Cryptocurrencies pose a challenge to financial institutions, in part because of the risk of sanctions.
This was the finding of a survey carried out by the International Compliance Association (ICA), which is part of Wilmington PLC. The ICA helps companies to be compliant with regulation and standards.
The research was carried out on 401 respondents from industries such as banking, accounting, asset management, insurance, payment services, betting and gaming.
46% of respondents said that cryptocurrencies and emerging financial technologies need more training and education in relation to regulatory compliance.
Indeed, this is a new and evolving sector that is under the scrutiny of regulators due to its pseudo anonymity and associated risks of money laundering or terrorist financing.
Ross Savage, Course Director and Global Lead – Sanctions Compliance at ICA explained:
“With the rapid rise in crypto and digital currencies and emerging financial technologies, naturally, regulations continue to evolve. It means that organisations operating across multiple jurisdictions constantly need to review and assess the impact of new legislation and regulation. Therefore, we were keen to identify the main sanctions risk management challenges faced by business leaders and organisations operating around the world”.
Sanctions beyond cryptocurrencies
In reality, the survey highlights the need for more education on sanctions risk in general and not just cryptocurrencies.
The numbers speak for themselves:
- 70% of respondents have undertaken less than ten hours of sanctions risk management training in the last 12 months.
- 39.4% have undertaken less than five hours.
- 13% said that no specific training on sanctions was provided to staff.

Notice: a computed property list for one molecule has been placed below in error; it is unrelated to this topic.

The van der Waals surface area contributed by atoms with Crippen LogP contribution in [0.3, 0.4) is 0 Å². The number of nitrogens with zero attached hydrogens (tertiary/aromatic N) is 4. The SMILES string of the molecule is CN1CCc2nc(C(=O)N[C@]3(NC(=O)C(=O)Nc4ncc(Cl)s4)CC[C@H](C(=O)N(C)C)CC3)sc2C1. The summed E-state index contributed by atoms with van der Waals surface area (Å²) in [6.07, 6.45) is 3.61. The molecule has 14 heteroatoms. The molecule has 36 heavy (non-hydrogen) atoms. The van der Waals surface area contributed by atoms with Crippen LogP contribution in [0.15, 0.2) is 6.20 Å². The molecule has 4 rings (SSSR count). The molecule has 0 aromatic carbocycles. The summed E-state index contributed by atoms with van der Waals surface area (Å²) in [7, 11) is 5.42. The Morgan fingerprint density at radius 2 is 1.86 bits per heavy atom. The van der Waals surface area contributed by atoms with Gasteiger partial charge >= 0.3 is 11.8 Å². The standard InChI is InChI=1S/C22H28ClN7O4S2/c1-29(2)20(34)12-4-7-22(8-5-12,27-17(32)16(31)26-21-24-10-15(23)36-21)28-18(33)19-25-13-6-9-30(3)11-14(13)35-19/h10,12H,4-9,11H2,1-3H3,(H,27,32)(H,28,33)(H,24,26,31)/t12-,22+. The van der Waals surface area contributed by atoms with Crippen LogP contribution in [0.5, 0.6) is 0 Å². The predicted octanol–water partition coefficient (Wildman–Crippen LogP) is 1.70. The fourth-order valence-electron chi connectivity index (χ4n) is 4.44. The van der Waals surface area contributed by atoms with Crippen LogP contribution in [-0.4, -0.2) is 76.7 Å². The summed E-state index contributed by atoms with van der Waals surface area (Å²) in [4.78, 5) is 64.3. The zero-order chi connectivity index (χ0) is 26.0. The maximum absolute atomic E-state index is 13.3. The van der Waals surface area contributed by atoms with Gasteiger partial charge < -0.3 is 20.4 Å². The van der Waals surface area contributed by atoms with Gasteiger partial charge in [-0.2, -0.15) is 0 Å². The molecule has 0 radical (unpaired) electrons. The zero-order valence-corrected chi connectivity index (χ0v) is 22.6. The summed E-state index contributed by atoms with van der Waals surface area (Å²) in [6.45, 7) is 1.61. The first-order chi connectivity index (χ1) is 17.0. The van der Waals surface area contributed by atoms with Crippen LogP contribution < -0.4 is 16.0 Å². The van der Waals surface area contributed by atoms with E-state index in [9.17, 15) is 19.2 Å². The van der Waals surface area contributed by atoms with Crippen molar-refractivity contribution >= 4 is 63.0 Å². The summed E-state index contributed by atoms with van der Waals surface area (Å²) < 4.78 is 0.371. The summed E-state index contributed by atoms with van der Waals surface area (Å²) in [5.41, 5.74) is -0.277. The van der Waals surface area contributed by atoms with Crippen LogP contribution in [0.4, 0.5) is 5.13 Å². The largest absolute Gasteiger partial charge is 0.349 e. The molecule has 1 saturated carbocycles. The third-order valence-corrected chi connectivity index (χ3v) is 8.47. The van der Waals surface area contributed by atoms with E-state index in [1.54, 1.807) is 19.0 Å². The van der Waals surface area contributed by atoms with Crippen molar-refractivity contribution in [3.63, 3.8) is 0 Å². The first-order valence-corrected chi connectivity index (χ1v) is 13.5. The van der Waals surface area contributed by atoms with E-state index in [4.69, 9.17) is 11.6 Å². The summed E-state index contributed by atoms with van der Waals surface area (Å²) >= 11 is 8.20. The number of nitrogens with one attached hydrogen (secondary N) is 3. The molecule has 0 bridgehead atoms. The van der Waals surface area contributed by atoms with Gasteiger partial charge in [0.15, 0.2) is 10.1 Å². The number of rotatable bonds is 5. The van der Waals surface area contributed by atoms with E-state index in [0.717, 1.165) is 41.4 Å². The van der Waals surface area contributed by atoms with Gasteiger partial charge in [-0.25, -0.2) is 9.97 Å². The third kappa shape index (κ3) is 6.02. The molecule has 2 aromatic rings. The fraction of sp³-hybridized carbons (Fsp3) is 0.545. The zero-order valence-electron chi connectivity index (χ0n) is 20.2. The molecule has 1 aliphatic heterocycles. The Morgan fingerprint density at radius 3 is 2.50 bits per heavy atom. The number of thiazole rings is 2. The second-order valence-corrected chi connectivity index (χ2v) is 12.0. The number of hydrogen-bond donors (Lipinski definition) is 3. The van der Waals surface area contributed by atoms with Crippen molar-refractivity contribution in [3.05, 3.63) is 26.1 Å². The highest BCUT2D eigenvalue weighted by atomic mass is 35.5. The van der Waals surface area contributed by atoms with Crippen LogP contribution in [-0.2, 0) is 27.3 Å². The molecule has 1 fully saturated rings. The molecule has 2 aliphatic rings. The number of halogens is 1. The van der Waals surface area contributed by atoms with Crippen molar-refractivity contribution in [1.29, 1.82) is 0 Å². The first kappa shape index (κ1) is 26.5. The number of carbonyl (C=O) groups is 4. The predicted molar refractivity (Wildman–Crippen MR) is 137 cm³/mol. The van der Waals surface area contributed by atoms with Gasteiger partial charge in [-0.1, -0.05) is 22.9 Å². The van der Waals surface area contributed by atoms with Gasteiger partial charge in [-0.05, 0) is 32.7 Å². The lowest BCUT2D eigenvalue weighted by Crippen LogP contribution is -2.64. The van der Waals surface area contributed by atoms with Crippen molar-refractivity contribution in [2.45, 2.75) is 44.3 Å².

- 10% had not undertaken any training.
Of those who have not had any training, more than 70% work in companies with more than 100 employees.
With regard to sanctions and consequences, these were the answers:
- 42% were concerned about reputational damage;
- 27% feared substantial fines;
- 13% feared that they would be an obstacle to doing business.
However, 68% of respondents also said that the company for which they work has initiated a sanctions risk assessment in the last 12 months. In addition, most companies have a person in charge of managing this type of risk, while “only” 24% do not.
Ross Savage adds:
“With 55% of respondents expecting to make changes to their sanctions risk programme in the next 12 months (20% major changes, 34% minor changes), this offers an opportunity to broaden training programmes to ensure staff are fully equipped to understand the changing nature of sanctions risk and control and the full consequences of non-compliance.
Putting sanctions into perspective, framework controls are now a matter for the whole senior management team and board members to ensure compliance with regulations and ultimately protect the firm across increasingly diverse supply chains, against the backdrop of an ever-changing landscape. At ICA, we are committed to helping our members and learners navigate the complex world of sanctions across multiple jurisdictions with our range of courses, qualifications, CPD and network support, aiming to go beyond training to affect behavioural change”.
The evolving landscape is reflected in what is happening in the US, for example. Overnight, the Infrastructure Bill was passed: when it becomes law, those involved in crypto transactions will be obliged to report to the IRS, the tax collection agency.
This implies the need for the sector to comply, or else risk sanctions or outright blockades.